We support small, local producers. It [the food] is not from factory farms, it’s not from enormous dairy companies… Noel, you asked for an elevated pitch, this has turned into a monologue!
NT: Ha ha! That’s alright.
SK: … so we’re trying to do things a bit differently.
NT: I love it – I’m a big fan of the concept. So what is your vision for Pepperleaf?
SK: To be huge! We have ambitious targets but our vision for Pepperleaf is to stay true to our ideals – I’ll give you an example. We have an opportunity. We could expand into Brisbane tomorrow. There is the infrastructure in place to do that. However we won’t because it compromises on the freshness of the produce. It has to spend an extra day in transit. It’ll be capital-intensive but we would rather start up an operation in Queensland, when we can deliver fresh and local.
We can get to Sydney and Adelaide [from Melbourne] overnight, and that’s not a stretch for the produce, but if we start selling to Brisbane customers now, we compromise on freshness. So while we grow, we want to keep revisiting why we’re doing this – stay true to the ideals, use small local producers and all the other things that I’ve spent a lot of time boring you about. Stay true to that while we expand, that’s my vision for it.
NT: That’s a great vision, definitely one to be proud of. So we’re on to the most fun part of the interview, bookkeeping and accounting.
SK: Right. Stop, Noel.
NT: Ha ha! I recall a conversation we had a while ago about accounting software for your business, you had a preference for either Xero or Saasu. Why those two?
SK: I’d seen MYOB in its old incarnation in my wife’s business and I felt like its tentacles were pretty strong [in that] it locked her into some ways of doing things.
With Saasu I didn’t really know very much about it, but it was definitely there in my research. I just wanted information to be accessible. We’re not financial experts so we want it to be accessible, easy to understand, and not just spreadsheets. Xero certainly is super accessible. You just check in.
NT: Xero just checks all those boxes for you?
SK: Yeah, absolutely it does, and we can manipulate it however we want and look at reports.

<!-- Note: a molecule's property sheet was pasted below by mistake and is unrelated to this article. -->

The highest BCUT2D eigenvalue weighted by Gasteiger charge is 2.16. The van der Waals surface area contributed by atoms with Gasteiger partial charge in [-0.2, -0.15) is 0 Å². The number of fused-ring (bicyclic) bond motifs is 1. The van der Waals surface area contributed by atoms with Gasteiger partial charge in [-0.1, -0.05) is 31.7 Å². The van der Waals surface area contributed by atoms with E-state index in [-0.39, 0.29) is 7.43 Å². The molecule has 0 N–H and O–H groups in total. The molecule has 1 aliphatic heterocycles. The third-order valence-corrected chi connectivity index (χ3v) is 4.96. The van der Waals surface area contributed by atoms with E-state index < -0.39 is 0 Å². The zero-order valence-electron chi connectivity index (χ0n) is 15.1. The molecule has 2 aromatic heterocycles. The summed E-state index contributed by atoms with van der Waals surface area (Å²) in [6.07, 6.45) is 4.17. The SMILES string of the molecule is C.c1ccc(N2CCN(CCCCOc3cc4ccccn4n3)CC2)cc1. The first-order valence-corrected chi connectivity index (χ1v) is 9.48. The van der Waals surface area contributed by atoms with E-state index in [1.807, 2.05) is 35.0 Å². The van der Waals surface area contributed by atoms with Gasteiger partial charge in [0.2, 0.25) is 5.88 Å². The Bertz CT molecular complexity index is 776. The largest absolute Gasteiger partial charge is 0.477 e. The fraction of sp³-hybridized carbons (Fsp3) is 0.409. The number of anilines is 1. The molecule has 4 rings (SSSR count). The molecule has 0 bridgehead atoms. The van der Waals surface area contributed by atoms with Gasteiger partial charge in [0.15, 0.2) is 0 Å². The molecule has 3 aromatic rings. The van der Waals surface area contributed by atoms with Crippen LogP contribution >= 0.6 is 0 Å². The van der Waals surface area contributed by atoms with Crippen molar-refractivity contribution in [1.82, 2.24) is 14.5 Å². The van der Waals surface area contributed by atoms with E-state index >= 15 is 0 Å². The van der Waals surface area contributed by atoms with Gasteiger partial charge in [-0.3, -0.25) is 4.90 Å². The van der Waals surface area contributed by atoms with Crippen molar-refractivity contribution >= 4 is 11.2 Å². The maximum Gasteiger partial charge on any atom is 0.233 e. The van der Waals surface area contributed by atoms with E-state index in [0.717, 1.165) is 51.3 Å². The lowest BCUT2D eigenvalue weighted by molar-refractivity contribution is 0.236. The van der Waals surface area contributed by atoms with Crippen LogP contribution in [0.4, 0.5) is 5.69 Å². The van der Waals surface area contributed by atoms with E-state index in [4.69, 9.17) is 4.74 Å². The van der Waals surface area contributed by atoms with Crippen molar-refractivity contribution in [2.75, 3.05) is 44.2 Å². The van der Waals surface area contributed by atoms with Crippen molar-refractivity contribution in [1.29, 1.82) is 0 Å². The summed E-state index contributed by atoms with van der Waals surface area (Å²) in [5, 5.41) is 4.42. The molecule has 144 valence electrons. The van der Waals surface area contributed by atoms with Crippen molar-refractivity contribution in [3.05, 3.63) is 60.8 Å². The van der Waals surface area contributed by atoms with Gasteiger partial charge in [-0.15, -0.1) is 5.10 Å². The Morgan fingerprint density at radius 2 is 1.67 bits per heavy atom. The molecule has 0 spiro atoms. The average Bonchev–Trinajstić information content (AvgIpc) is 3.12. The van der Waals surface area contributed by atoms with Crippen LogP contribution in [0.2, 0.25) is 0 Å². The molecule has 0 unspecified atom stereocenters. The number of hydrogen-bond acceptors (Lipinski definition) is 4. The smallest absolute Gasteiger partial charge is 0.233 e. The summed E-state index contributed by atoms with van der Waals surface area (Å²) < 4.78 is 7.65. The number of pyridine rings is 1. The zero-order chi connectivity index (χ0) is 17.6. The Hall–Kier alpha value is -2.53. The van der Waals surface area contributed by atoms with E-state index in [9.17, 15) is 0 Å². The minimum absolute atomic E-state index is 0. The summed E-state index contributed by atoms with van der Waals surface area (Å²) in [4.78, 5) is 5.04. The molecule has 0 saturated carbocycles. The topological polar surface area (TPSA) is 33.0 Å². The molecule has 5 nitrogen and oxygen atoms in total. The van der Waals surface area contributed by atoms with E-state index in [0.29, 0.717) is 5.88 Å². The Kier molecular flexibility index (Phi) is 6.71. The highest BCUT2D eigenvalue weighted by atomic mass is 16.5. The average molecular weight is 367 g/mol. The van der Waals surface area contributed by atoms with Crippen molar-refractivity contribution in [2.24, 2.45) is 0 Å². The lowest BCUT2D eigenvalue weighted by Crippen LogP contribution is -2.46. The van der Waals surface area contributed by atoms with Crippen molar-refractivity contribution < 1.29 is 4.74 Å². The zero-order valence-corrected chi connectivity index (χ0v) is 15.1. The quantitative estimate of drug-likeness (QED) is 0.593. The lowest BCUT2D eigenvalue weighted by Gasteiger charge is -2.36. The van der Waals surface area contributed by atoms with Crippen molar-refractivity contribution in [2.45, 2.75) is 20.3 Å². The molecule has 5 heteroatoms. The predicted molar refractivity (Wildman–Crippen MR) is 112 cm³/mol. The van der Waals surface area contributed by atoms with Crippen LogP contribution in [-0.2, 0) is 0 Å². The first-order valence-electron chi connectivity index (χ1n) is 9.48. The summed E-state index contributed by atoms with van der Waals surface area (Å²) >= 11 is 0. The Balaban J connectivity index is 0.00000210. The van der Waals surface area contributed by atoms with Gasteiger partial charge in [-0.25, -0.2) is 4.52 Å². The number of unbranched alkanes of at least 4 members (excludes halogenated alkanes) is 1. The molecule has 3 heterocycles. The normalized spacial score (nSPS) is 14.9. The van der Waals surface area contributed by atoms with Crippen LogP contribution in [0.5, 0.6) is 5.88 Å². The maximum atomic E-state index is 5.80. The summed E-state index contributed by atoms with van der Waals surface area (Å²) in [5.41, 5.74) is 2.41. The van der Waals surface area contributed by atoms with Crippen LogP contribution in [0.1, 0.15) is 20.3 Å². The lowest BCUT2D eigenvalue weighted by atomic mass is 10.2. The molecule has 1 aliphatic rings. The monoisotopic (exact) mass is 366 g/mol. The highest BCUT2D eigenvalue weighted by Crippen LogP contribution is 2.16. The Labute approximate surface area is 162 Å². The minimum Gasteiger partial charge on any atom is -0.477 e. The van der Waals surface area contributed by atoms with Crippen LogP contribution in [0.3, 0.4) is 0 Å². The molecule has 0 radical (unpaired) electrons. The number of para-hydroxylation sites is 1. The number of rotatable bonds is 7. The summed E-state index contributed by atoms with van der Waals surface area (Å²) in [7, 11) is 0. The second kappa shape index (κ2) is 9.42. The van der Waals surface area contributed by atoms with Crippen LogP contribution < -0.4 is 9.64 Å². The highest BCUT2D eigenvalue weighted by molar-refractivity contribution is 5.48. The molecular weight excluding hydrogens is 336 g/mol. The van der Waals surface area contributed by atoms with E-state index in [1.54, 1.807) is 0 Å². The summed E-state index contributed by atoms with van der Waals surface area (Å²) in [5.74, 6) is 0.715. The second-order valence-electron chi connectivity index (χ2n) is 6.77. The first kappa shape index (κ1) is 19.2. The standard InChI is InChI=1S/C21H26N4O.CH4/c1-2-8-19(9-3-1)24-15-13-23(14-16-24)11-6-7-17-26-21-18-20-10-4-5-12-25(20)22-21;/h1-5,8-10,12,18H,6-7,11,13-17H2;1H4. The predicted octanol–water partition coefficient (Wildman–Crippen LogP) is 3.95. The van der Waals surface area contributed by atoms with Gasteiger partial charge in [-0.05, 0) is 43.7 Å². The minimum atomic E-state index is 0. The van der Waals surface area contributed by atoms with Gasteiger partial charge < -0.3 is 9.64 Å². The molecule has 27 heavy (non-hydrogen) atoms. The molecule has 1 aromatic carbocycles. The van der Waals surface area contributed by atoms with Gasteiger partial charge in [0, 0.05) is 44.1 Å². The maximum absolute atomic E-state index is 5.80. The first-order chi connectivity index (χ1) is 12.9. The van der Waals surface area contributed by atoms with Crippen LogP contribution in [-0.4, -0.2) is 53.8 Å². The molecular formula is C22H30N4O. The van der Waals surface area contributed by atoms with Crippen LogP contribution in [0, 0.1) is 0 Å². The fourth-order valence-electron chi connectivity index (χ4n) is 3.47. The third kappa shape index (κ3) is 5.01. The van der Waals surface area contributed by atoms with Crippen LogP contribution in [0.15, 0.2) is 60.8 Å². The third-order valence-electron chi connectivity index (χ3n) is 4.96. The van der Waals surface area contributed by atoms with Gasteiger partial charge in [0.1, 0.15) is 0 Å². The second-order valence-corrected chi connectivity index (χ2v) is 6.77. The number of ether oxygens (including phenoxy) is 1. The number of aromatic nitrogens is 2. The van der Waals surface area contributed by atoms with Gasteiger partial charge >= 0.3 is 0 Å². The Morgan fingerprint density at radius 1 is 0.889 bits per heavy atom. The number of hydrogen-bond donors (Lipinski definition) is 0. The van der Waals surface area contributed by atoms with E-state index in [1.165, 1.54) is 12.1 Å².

NT: How often do you aim to review your financials?
SK: We like to keep a pretty good eye on it – we look at key metrics every week.
NT: And what are those metrics?
SK: Subscriber numbers, churn, so they’re all revenue measures, and then the cost obviously. What’s the saying? Revenue is vanity and profit is sanity.
NT: … and cash is reality.
SK: Exactly right, and that’s why you’re paying for coffee Noel.
NT: Ha ha, I already did! How important is your relationship with your accountants and why?
SK: Very important. Going back to what I said about deferring to people who are experts. We don’t have that expertise and we’d be foolish to try and do things that we can’t do when they’re that important.
I mean, I’m happy to glue boxes together. I have the limited dexterity to do that, but in terms of things that we’re just not experts at, we want to partner with people who we can trust that we can delegate that stuff to.
And so it’s a really important relationship and it comes down to, as all relationships do, trust.
NT: If you were to wind back the clock to the inception of Pepperleaf with the knowledge that you have now, what are some changes you would make, so as to give advice to people in the start-up phase?
SK: What it looks like now is so different. There’s not a thing, apart from the core proposition that it’s going to be food and delivery on a subscription basis that looks the same.
We were willing to make anything change along the way. Not in the ‘whatever way the wind blows’ kind of way but I think if you’re too dogmatic about your idea, you’re going to miss opportunities to learn and change and be armed better information. So, back to your question about my advice – to be open to change and to keep your eyes open for opportunities.
NT: That’s great advice! Anything else for entrepreneurs starting out?
SK: I’m a big fan of gut instincts, and I think we’ve developed those gut instincts over millennia and to disclaim them now would seem foolish. Going on gut instinct but being open to change and advice, I think that’s a nice blend of skills to have.
NT: Great, well thank you very much for your time and all the best with Pepperleaf!
SK: Thank you, Noel. I appreciate your time.